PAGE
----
Tchova Tchova, Juntos Vamos Mudar (Moving Forward Together We Will Change), the Social and Behavioral Change Communication project for HIV/AIDS Prevention, Treatment and Capacity Building was a three-year project in Mozambique funded by PEPFAR. JHU•CCP led the project in partnership with World Vision, the International HIV/AIDS Alliance and N’Weti to support the Mozambique Ministry of Health, National AIDS Council, and many civil society and media organizations. The project aimed to reduce HIV transmission and stigma in Mozambique and increase use of HIV services. CCP implemented a coordinated communication approach that integrated related PEPFAR priorities to target one of the main drivers of the HIV/AIDS epidemic--multiple concurrent partners--by tackling underlying social and gender factors.
Catalyzed change in harmful social and behavioral norms through large-scale communication interventions and community-based approaches:
Radio magazine program, entitled Tchova Tchova - Escutando Podemos Mudar (Through Listening We Can Change) addressed a variety of HIV/AIDS related topics.
HIV/AIDS Prevention Gender Tool: Tchova-Tchova Histórias de Vida Diálogos Comunitários (TTHV) featured 10 video and written profiles of Mozambican “positive deviant” men, women and couples telling their stories of how they overcame gender, cultural and social barriers with a specific focus on HIV treatment and prevention.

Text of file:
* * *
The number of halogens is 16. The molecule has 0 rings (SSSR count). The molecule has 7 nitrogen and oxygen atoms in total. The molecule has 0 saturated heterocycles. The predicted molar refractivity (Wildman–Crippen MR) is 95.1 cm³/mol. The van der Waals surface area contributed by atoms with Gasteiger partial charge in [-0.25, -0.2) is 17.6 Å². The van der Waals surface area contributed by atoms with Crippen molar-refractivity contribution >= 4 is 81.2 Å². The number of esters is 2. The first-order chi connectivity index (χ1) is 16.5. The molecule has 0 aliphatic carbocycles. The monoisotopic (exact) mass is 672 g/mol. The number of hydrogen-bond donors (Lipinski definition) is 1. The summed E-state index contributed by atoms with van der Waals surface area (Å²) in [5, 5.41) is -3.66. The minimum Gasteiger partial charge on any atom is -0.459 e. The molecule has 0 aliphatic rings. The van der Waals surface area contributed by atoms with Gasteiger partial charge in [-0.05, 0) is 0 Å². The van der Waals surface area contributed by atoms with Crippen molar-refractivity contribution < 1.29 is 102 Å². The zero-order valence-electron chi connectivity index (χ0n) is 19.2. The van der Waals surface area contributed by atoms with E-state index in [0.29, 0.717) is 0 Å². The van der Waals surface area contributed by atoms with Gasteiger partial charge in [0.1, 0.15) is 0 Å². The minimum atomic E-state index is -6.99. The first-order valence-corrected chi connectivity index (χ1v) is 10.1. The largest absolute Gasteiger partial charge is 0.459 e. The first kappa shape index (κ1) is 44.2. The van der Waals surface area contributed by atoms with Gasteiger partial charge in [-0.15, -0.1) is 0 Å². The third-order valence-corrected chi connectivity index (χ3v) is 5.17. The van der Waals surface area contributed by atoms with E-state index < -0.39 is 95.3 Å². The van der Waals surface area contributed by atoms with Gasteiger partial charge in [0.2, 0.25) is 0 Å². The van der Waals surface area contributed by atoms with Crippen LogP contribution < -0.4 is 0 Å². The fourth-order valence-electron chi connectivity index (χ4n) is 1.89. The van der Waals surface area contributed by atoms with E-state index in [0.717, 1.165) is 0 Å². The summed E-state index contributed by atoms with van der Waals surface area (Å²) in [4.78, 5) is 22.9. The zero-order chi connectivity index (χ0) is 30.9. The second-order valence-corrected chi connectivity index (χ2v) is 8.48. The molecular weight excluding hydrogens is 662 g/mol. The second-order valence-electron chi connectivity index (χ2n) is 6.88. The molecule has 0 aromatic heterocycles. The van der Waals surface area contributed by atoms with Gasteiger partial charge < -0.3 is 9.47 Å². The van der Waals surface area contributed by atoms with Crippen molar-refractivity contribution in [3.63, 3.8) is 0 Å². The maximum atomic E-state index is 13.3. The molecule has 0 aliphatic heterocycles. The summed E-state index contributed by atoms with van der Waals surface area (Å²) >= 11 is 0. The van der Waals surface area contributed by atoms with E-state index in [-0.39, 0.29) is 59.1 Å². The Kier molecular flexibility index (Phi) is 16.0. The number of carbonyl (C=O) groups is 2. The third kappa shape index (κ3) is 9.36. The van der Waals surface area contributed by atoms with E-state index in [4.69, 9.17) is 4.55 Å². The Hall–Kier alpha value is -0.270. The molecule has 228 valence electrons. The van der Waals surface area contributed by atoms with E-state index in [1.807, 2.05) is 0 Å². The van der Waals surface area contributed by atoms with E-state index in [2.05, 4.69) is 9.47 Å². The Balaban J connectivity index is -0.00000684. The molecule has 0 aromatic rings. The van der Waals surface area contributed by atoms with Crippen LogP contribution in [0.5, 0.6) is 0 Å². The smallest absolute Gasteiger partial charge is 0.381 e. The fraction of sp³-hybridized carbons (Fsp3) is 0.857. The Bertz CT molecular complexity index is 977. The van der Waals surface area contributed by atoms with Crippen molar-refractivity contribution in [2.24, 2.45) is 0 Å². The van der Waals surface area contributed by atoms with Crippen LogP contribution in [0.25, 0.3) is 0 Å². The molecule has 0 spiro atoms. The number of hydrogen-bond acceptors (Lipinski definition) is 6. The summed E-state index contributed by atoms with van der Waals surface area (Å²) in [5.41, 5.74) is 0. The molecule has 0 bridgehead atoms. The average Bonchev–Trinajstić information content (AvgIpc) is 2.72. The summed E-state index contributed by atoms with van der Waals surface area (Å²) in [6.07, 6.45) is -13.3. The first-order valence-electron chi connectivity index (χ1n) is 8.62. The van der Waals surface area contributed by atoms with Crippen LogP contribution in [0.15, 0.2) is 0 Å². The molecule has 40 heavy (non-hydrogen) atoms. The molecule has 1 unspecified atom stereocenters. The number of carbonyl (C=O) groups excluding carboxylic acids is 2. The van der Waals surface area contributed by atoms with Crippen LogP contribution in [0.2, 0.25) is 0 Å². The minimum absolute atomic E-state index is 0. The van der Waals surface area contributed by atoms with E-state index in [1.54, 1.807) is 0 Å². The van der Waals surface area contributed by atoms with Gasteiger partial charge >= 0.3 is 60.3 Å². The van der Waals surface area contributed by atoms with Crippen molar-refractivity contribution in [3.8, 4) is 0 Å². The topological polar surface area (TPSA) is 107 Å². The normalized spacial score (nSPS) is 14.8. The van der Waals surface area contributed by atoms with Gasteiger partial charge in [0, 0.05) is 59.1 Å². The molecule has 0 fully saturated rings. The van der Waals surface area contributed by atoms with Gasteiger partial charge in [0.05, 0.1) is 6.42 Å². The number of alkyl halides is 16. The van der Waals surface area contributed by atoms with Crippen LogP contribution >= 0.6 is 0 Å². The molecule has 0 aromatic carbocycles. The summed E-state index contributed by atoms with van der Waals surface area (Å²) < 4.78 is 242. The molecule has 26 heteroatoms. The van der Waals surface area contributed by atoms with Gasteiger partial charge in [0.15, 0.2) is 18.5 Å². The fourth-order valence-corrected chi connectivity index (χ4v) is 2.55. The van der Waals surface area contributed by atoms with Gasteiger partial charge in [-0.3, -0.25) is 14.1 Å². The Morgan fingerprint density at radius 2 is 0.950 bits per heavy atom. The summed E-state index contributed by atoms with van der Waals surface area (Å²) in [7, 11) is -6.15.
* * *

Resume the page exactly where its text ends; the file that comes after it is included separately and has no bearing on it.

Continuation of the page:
Andar Fora e Maningue Arriscado (Stepping out is very risky), a multimedia campaign on the risks of multiple concurrent partnerships (MCP) and social approval of new social and gender norms among married couples.
Partnership with Moçambique em Acção (Mozambique in Action), the social responsibility division of Mozambique’s STV main private broadcaster, to produce and air ten two-hour television programs in which the TTHV video profiles were presented and then discussed with a panel of adults.
Dubbed 26 episodes of the South African HIV/AIDS drama series Tsha Tsha into Portuguese and produced facilitation guides to be used at the community level, linking up with the TTHV initiative.
Under the Leadership for Social Change intervention, expanded the HIV/AIDS Advocacy Toolkit for District Administrators and reached 750 political and community leaders (regulos, traditional healers, rite of passage counselors, religious leaders, and village secretaries).
Increased the quantity and quality of media coverage of HIV/AIDS issues through training workshops for journalists and social communicators and the formation of a Media Journalist Network.
Communication for HIV prevention and treatment services. CCP assisted the MOH to increase treatment-seeking behaviors, ART literacy and adherence, reduce stigma and promote HIV services. CCP produced a package of training materials and a set of job aids (Six Tips for Interpersonal Communication), and the project supported the development of a set of eight counseling and communication tools for providers across HIV services and client materials.
Strengthening capacity among CNCS and MOH Education Unit staff to conduct large scale communication strategies and coordinate mass media and communication activities at the national and provincial level. A good result of this collaboration was the CNCS-led MCP campaign Andar Fora e Maningue Arriscado.